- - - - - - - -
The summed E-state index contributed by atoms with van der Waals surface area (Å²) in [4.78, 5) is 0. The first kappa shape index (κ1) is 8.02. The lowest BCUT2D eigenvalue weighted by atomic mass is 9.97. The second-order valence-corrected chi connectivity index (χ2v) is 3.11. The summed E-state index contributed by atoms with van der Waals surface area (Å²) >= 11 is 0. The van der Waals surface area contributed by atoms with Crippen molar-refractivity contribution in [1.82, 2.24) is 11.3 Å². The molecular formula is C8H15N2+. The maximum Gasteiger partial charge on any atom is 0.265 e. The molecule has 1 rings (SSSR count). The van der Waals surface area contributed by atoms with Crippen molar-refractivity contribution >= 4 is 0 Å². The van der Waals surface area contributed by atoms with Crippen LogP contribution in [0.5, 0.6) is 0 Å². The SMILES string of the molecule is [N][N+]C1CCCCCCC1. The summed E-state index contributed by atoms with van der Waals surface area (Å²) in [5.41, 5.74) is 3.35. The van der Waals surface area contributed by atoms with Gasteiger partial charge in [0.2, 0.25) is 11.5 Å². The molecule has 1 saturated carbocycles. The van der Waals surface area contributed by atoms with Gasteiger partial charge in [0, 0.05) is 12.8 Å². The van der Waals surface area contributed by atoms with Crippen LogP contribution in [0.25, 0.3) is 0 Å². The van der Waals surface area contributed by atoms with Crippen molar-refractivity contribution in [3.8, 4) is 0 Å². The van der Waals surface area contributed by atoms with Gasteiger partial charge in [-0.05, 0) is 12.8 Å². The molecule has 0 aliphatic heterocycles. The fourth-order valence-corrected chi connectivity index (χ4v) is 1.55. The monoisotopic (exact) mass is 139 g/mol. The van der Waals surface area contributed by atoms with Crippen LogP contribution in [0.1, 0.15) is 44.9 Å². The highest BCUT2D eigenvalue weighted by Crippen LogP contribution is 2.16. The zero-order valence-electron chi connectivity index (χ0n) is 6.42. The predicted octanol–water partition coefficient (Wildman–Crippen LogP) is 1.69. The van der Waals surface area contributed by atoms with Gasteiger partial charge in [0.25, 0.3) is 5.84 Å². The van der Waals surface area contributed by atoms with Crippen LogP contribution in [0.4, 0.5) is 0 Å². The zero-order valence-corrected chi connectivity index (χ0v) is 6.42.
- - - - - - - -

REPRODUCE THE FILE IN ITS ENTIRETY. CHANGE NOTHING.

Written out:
The summed E-state index contributed by atoms with van der Waals surface area (Å²) in [4.78, 5) is 0. The first kappa shape index (κ1) is 8.02. The lowest BCUT2D eigenvalue weighted by atomic mass is 9.97. The second-order valence-corrected chi connectivity index (χ2v) is 3.11. The summed E-state index contributed by atoms with van der Waals surface area (Å²) >= 11 is 0. The van der Waals surface area contributed by atoms with Crippen molar-refractivity contribution in [1.82, 2.24) is 11.3 Å². The molecular formula is C8H15N2+. The maximum Gasteiger partial charge on any atom is 0.265 e. The molecule has 1 rings (SSSR count). The van der Waals surface area contributed by atoms with Crippen molar-refractivity contribution >= 4 is 0 Å². The van der Waals surface area contributed by atoms with Crippen LogP contribution in [0.5, 0.6) is 0 Å². The SMILES string of the molecule is [N][N+]C1CCCCCCC1. The summed E-state index contributed by atoms with van der Waals surface area (Å²) in [5.41, 5.74) is 3.35. The van der Waals surface area contributed by atoms with Gasteiger partial charge in [0.2, 0.25) is 11.5 Å². The molecule has 1 saturated carbocycles. The van der Waals surface area contributed by atoms with Gasteiger partial charge in [0, 0.05) is 12.8 Å². The van der Waals surface area contributed by atoms with Crippen LogP contribution in [0.25, 0.3) is 0 Å². The van der Waals surface area contributed by atoms with Crippen molar-refractivity contribution in [3.8, 4) is 0 Å². The van der Waals surface area contributed by atoms with Gasteiger partial charge in [-0.05, 0) is 12.8 Å². The molecule has 0 aliphatic heterocycles. The fourth-order valence-corrected chi connectivity index (χ4v) is 1.55. The monoisotopic (exact) mass is 139 g/mol. The van der Waals surface area contributed by atoms with Crippen LogP contribution in [0.1, 0.15) is 44.9 Å². The highest BCUT2D eigenvalue weighted by Crippen LogP contribution is 2.16. The zero-order valence-electron chi connectivity index (χ0n) is 6.42. The predicted octanol–water partition coefficient (Wildman–Crippen LogP) is 1.69. The van der Waals surface area contributed by atoms with Gasteiger partial charge in [0.25, 0.3) is 5.84 Å². The van der Waals surface area contributed by atoms with Crippen LogP contribution in [0.4, 0.5) is 0 Å². The zero-order valence-corrected chi connectivity index (χ0v) is 6.42.